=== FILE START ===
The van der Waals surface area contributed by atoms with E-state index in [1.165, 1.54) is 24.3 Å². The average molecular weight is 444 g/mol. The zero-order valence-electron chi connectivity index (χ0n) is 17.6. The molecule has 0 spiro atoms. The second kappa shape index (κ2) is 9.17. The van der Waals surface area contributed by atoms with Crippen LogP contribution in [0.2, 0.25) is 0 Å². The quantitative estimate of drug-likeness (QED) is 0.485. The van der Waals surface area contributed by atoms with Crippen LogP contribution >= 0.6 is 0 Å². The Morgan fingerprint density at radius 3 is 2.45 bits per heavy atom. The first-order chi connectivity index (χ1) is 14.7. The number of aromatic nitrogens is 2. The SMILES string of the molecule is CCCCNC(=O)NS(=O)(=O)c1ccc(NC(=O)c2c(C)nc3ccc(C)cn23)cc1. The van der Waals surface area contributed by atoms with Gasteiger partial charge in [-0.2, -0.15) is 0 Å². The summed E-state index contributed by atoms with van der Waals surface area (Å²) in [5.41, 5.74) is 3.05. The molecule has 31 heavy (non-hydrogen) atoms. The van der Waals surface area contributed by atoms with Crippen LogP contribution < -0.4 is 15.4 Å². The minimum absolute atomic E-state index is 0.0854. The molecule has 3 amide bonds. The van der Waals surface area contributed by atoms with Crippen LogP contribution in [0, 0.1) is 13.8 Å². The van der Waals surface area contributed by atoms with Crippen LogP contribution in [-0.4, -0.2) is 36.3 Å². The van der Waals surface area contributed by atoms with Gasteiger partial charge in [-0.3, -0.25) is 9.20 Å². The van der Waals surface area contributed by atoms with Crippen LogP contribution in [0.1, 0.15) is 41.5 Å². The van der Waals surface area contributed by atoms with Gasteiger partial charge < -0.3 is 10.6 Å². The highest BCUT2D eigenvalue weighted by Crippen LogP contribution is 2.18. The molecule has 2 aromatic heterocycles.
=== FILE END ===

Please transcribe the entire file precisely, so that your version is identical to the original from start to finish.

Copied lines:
The van der Waals surface area contributed by atoms with E-state index in [1.165, 1.54) is 24.3 Å². The average molecular weight is 444 g/mol. The zero-order valence-electron chi connectivity index (χ0n) is 17.6. The molecule has 0 spiro atoms. The second kappa shape index (κ2) is 9.17. The van der Waals surface area contributed by atoms with Crippen LogP contribution in [0.2, 0.25) is 0 Å². The quantitative estimate of drug-likeness (QED) is 0.485. The van der Waals surface area contributed by atoms with Crippen LogP contribution >= 0.6 is 0 Å². The Morgan fingerprint density at radius 3 is 2.45 bits per heavy atom. The first-order chi connectivity index (χ1) is 14.7. The number of aromatic nitrogens is 2. The SMILES string of the molecule is CCCCNC(=O)NS(=O)(=O)c1ccc(NC(=O)c2c(C)nc3ccc(C)cn23)cc1. The van der Waals surface area contributed by atoms with Gasteiger partial charge in [-0.2, -0.15) is 0 Å². The summed E-state index contributed by atoms with van der Waals surface area (Å²) in [5.41, 5.74) is 3.05. The molecule has 31 heavy (non-hydrogen) atoms. The van der Waals surface area contributed by atoms with Crippen LogP contribution < -0.4 is 15.4 Å². The minimum absolute atomic E-state index is 0.0854. The molecule has 3 amide bonds. The van der Waals surface area contributed by atoms with Crippen LogP contribution in [0, 0.1) is 13.8 Å². The van der Waals surface area contributed by atoms with Crippen LogP contribution in [-0.4, -0.2) is 36.3 Å². The van der Waals surface area contributed by atoms with Gasteiger partial charge in [-0.3, -0.25) is 9.20 Å². The van der Waals surface area contributed by atoms with Crippen LogP contribution in [0.1, 0.15) is 41.5 Å². The van der Waals surface area contributed by atoms with Gasteiger partial charge < -0.3 is 10.6 Å². The highest BCUT2D eigenvalue weighted by Crippen LogP contribution is 2.18. The molecule has 2 aromatic heterocycles.